“Why would you want to learn about sex from the same person that teaches you about maths?!”
...“good point!” I said, laughing, picturing my awkward 9th-grade maths teacher trying to illustrate how to put a condom on a banana (oh, the joys of sex ed). We were midway through a Human- centred design process with Thai youth (check it out here) and the awkward, uncomfortable and hilarious stories kept on coming. Along with them came insights about what really mattered to Thai Youth and what would really make a difference in for sexuality education in their country.
How might we redesign sexuality education with Thai
Youth to make it powerful and effective?
Just like any innovation process, we started by better understanding the challenge from a youth perspective by beginning with questions (a lot of questions), collecting data and stories as building blocks to that understanding. We also were intentional about the project design and went against the grain of many other projects in the international development sector who seem to fall into the trap of designing FOR, not WITH. That means we didn’t stop at Step 1- or just asking questions. Instead, during this cross-sector collaboration project with UNICEF, we put Thai youth at the heart of the design process, bringing them all the way through the different phases of co-creation, ideation, prototyping, real-world testing and playing with the power of data.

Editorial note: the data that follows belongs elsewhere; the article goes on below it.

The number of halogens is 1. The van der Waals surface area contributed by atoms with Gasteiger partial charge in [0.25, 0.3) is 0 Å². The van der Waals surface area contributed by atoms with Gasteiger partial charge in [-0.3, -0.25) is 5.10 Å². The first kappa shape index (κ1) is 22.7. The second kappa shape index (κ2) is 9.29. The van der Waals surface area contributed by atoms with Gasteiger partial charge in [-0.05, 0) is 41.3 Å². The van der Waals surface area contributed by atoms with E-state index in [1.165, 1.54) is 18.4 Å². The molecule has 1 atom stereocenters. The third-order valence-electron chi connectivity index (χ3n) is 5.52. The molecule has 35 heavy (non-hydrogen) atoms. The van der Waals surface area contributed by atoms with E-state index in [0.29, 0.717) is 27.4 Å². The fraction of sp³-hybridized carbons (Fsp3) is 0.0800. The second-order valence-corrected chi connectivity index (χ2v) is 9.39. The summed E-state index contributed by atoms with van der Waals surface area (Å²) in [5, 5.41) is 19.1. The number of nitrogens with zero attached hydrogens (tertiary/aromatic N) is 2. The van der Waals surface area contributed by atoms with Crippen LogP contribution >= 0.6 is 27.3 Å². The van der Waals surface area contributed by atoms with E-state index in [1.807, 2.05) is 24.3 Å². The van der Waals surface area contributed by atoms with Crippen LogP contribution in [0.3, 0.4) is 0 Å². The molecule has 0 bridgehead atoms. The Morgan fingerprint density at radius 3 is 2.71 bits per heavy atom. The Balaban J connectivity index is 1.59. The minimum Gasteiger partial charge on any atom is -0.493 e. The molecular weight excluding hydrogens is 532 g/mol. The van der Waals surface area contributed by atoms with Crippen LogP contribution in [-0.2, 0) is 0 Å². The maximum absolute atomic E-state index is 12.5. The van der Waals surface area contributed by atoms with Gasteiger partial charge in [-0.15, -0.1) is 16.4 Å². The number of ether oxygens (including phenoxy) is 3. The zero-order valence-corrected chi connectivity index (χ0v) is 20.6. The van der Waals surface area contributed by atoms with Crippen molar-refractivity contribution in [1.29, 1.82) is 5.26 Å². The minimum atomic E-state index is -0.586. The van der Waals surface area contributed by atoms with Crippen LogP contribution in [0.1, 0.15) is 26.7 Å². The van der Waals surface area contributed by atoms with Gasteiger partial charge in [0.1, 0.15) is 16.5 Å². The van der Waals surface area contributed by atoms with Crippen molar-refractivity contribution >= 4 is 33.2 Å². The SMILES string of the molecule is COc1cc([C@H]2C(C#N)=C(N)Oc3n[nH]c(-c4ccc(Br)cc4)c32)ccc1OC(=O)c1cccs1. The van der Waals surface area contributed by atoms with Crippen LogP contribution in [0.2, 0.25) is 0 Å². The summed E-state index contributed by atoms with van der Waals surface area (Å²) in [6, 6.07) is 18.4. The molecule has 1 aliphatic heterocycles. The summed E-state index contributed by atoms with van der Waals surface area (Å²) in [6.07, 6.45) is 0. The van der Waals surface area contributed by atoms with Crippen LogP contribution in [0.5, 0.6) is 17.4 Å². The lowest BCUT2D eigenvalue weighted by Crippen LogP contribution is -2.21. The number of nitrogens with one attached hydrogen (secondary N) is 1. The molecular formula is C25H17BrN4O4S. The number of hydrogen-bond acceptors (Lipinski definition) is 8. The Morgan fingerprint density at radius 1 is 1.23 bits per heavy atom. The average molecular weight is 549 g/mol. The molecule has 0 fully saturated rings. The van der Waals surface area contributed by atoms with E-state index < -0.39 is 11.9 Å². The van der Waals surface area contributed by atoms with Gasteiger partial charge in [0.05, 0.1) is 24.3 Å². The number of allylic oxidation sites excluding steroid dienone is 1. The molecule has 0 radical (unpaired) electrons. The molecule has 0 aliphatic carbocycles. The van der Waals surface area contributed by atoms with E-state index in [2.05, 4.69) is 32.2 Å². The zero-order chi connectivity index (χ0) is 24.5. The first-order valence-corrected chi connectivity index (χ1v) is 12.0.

Picture this... 91 Youth, 3 days of workshops, 19 prototypes tested and refined over a month long process; and a whole lot of honest conversations about all things sex and sexuality.
So, what did we learn about sexuality education and
the human- centered design process itself? Heaps.
1. Walk the talk! Putting the people you are designing with at the heart of the work is not only respectful, it also builds more sustainable solutions at the end.
At DSIL, our values of respect and agency guide everything we do, so we knew that putting Thai youth at the centre of every step of the design process would create effective solutions with less need for buy-in; after all they created them and proved to us why they would work. Hopefully, some of the other solutions may create a less awkward future for sexuality education and move the conversation into a meaningful space that is even comfortable too- right where it should be.
2. Teaching the process of HCD builds creative confidence in youth, and the development sector.
We know that process is as important as deliverables, so by teaching the process of innovation we saw creative confidence growing in theThai youth every day.
Now dozens of youth are continuing to use HCD and innovation processes like it to build solutions for the issues they care about and practicing new ways of thinking, relevant to their own cultural context. People like Moh, whose story you can read about here.
We taught the adults involved -from the UN to our own organization- a thing or two about creative confidence too. The youth drove that learning because let's face it, in big structured orgs it's easy to forget how to breathe, create, let alone have fun while you do it!